Pet waste is not the predominant or most toxic pollutant in urban streams, but it is one of many small sources of pollution that can cumulatively have a big impact if left unmanaged. The New Jersey Department of Health has estimated that there are over 500,000 dogs in the state. Add to this figure cats and other smaller pets, and a significant volume of waste is being generated daily.
Pet waste contains bacteria and parasites, as well as organic matter and nutrients, notably nitrogen and phosphorous.
Some of the diseases that can be spread from pet waste are:
- Campylobacteriosis - A bacterial infection that causes diarrhea in humans.
- Salmonellosis - The most common bacterial infection transmitted to humans from animals. Symptoms include fever, muscle aches, headache, vomiting, and diarrhea.
- Toxocarisis - Roundworms transmitted from animals to humans. Symptoms include vision loss, rash, fever, or cough.
In addition to these diseases, the organic matter and nutrients contained in pet waste can degrade water quality. When pet waste is washed into a surface water body, the waste decays. This process of breaking down the organic matter in the waste uses up dissolved oxygen and releases ammonia. Low oxygen levels, increased ammonia and warm summer water temperatures can kill fish.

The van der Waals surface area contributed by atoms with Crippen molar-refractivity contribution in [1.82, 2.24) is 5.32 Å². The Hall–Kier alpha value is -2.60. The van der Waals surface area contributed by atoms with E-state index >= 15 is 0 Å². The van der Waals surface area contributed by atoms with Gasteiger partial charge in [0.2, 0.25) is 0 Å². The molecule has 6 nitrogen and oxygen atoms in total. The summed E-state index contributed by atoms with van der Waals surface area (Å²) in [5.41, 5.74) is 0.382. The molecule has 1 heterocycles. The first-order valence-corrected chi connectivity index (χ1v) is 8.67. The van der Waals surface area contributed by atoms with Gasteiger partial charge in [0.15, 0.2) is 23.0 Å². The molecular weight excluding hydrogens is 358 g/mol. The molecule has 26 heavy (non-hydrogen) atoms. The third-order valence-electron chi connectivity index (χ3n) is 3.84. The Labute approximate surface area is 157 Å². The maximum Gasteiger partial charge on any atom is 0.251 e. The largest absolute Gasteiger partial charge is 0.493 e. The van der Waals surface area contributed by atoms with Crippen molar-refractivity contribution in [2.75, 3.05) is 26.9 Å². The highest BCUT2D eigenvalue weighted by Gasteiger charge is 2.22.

Excess phosphorous and nitrogen added to surface waters can lead to cloudy, green water from accelerated algae and weed growth. Decay of this extra organic matter can depress oxygen levels, killing organisms. Objectionable odors can also occur.
Flies and other pest insects can also increase when pet waste is disposed of improperly, becoming a nuisance and adding another vector for disease transmission.
Managing pet waste properly is something that everyone can do to make a difference in their respective watersheds.
Find out about the ordinances in the neighborhood, signs posted, and how we educate the public.
Learn about all the ways you can properly dispose of your pet's waste.
The problem of pet waste disposal in suburbia is a real one. Research has indicated strongly that water quality is negatively impacted by this pollutant in New Jersey. However, unlike many other sources of water degradation in the state, improper pet waste management is a dilemma that can be easily corrected through education by organizations and common sense actions by individuals.
For more information, contact the New Jersey Department of Environmental Protection’s Division of Watershed Management at 609-984-0058 or email or your local branch of Rutgers Cooperative Extension.